Use of Plain Film Radiography, Computed Tomography (CT) and Magnetic Resonance Imaging (MRI) in Sea Stars, Using the Ochre Sea Star (Pisaster ochraceus) as a Model
Sea stars are important keystone predators of the intertidal zone, preying mostly on other invertebrate species. Additionally, they are amongst the more charismatic of invertebrate aquarium inhabitants.1 Advancements in sea star medicine have the potential to affect wildlife management and conservation, aquarium/zoological facility medicine, as well as the ornamental aquaculture industry for companion and hobby aquarists. Despite that the field of invertebrate veterinary medicine has been on the rise for the last several years, the ability of a veterinarian to make a diagnosis and treat a condition has largely relied on taking a detailed history (making husbandry-related issues the most common cause of illness in aquatic invertebrates under human care). That being said, it is now possible to obtain and interpret non-invasive, highly valuable information from different diagnostic imaging modalities. Plain film radiography (colloquially known as X-ray), computed tomography (CT), and magnetic resonance imaging (MRI) allow different aspects of sea star anatomy to be displayed and highlighted. In addition to functioning as a useful imaging tool, CT can also be used to determine the relative density of sea star endoskeletal ossicles, which may be useful in determining the presence of disease states or environmental pH imbalances.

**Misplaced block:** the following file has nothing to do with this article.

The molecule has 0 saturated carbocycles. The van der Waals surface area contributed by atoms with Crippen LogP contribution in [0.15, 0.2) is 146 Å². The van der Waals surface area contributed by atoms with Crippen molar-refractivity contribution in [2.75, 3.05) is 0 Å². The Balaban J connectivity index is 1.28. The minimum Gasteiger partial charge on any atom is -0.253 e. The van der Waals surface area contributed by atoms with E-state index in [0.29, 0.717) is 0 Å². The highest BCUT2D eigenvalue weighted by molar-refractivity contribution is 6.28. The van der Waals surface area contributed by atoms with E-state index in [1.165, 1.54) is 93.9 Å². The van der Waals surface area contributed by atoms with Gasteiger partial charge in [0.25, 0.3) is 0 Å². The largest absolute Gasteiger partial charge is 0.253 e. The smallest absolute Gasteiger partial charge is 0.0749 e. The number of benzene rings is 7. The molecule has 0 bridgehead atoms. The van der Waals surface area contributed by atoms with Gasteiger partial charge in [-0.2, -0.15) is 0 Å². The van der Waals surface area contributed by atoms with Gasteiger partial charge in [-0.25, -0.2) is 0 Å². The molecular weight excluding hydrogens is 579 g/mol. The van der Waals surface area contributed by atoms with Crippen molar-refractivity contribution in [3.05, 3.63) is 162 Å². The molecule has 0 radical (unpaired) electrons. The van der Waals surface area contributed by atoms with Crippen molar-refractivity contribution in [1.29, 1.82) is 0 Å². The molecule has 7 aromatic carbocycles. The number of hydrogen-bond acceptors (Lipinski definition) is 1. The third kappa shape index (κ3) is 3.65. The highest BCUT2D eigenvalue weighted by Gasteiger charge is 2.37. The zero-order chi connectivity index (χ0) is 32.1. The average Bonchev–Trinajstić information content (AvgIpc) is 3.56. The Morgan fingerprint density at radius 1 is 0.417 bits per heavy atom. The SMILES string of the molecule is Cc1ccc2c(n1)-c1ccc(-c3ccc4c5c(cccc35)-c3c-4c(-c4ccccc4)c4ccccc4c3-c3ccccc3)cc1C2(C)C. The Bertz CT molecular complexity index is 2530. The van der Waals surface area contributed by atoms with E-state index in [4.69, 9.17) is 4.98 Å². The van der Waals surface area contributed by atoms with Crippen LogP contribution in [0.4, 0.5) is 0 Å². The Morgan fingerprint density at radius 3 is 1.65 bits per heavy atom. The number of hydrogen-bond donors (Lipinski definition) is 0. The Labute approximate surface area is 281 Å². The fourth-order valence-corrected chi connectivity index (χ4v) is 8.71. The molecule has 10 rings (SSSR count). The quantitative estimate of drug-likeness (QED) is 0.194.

We would like to thank the following for their assistance: the AQUAVET® Research Fellowship committee, the International Association of Aquatic Animal Medicine (IAAAM) Medway Scholarship committee; the Boeing Company for their ongoing funding of sea star research; the radiology staff at the VCA Specialty Center of Seattle; Felicia Nutter and Mauricio Solano at the Cummings School of Veterinary Medicine at Tufts University.
* Presenting author
1. Blanchette CA, Richards DV, Engle JM, Broitman BR, Gaines SD. Regime shifts, community change, and population booms of keystone predators at the Channel Islands. Proceedings of the California Islands Symposium 6. 2003:435–441.